Long term non-transitory storage 130 may be or may include, for example, a hard disk drive, a floppy disk drive, a Compact Disk (CD) drive, a CD-Recordable (CD-R) drive, a universal serial bus (USB) device or other suitable removable and/or fixed storage unit, and may include multiple or a combination of such units.

FIG. 3 a is a schematic illustration of an example of a demarcated lane environment, as viewed by lateral vehicle control system 100 and in some examples, included systems: lane centering system 95 and lane keeping system 105. A lane violation zone, e.g., Lane Keeping Control Zone (LKCZ) 210 may be defined as an area near a set of lane markings 260 on lane 200 with width W. Typically, the size and width of LKCZ 210 may vary depending on the desired lateral offset. Typically, the desired offset is not zero. Typically, LKCZ 210 is outside a lane 200, but may be within a second lane, a curb, a shoulder or other component of a driving surface.

In some examples, when vehicle 10 is traveling in a lane centering zone (LCZ) 220, i.e., an area of lane 200 wherein lane centering system intends to keep vehicle 10, a lane centering system 95 may monitor, control and or maintain the lateral movement of vehicle 10. Typically, this zone is defined as the inner 65-95% of the lane, e.g., 72% of the lane typically defined as the area of a roadway between a set of lane markers. In some examples, when the lane is 3.5 meters or 12 feet wide, lane centering zone may be 2.5 meters wide.

Typically, while the lane centering system 95 is employed by vehicle 10, lane keeping system 105 is maintained in a standby mode. In some examples, lane keeping system 105 may remain in standby mode until a sensor in the steering wheel and/or steering column, or other vehicle sensors, as described above, determine that the driver may want to regain active control of the vehicle.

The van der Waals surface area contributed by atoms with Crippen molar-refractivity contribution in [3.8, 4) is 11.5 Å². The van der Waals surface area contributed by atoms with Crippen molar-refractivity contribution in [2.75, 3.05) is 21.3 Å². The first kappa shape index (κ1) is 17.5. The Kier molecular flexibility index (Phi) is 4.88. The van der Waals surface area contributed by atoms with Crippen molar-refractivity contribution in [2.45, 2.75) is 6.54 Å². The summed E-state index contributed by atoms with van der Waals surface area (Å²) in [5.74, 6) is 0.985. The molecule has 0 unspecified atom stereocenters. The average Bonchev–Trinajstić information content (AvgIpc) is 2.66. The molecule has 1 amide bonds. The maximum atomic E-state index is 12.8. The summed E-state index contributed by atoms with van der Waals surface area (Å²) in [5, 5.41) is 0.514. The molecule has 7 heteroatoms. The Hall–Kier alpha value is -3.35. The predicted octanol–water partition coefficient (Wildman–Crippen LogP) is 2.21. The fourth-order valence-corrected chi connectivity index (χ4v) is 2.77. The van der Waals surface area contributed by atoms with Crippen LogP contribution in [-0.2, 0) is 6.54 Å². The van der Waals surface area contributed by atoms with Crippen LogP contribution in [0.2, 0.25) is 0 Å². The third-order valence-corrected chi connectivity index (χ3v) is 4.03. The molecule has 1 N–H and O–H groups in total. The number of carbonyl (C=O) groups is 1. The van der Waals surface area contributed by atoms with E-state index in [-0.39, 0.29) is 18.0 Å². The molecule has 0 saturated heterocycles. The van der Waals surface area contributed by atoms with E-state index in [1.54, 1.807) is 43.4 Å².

In some examples, when vehicle 10 drifts, veers or otherwise moves out or leaves LCZ 220 into lane keeping transient control zone (LKTZ) 230, lane keeping system 105 may be activated. In some examples, lane centering system may be deactivated in instances where lane keepings system 105 is activated. In some examples, lane keeping system may not yet be activated in LKTZ 230 and lane centering system 95 or any other system known in the art may be activated.

In some examples, lane keeping system 105 may be partially activated in LKTZ 230, e.g., lane keeping system 105 may add an additional steering torque command on top of a lane centering system 95 steering torque commands. This additional steering torque may be relatively small, e.g., not as big as when the lane keeping is fully engaged as the vehicle enters into the LKCZ 210.

In some examples, LKTZ 230 may be defined empirically and/or in real time, depending on characteristics of the vehicle, the environment and the speed of the vehicle. In some examples. LKTZ 230 may be defined as the area of roadway that the car will traverse in a given amount of time before exiting the lane, given particular characteristics of the vehicle, including vehicle size, weight and speed, environmental factors such as the nature of the roadway and weather conditions, and other conditions such as width of the lane and width of the lane markers, and other factors known in the art.

In some examples, lane keeping system 105 may be activated when steering controls may have been overridden by the driver, but wherein other indications of intentions to move out of the lane, e.g., signaling or other indications known in the art are not evident.

In some examples, LKCZ 210 may be located at or near the lane markings 260. In some examples, LKCZ 210 may be the area that is defined as 10 cm to the left and 10 cm to the right of the lane markings 260.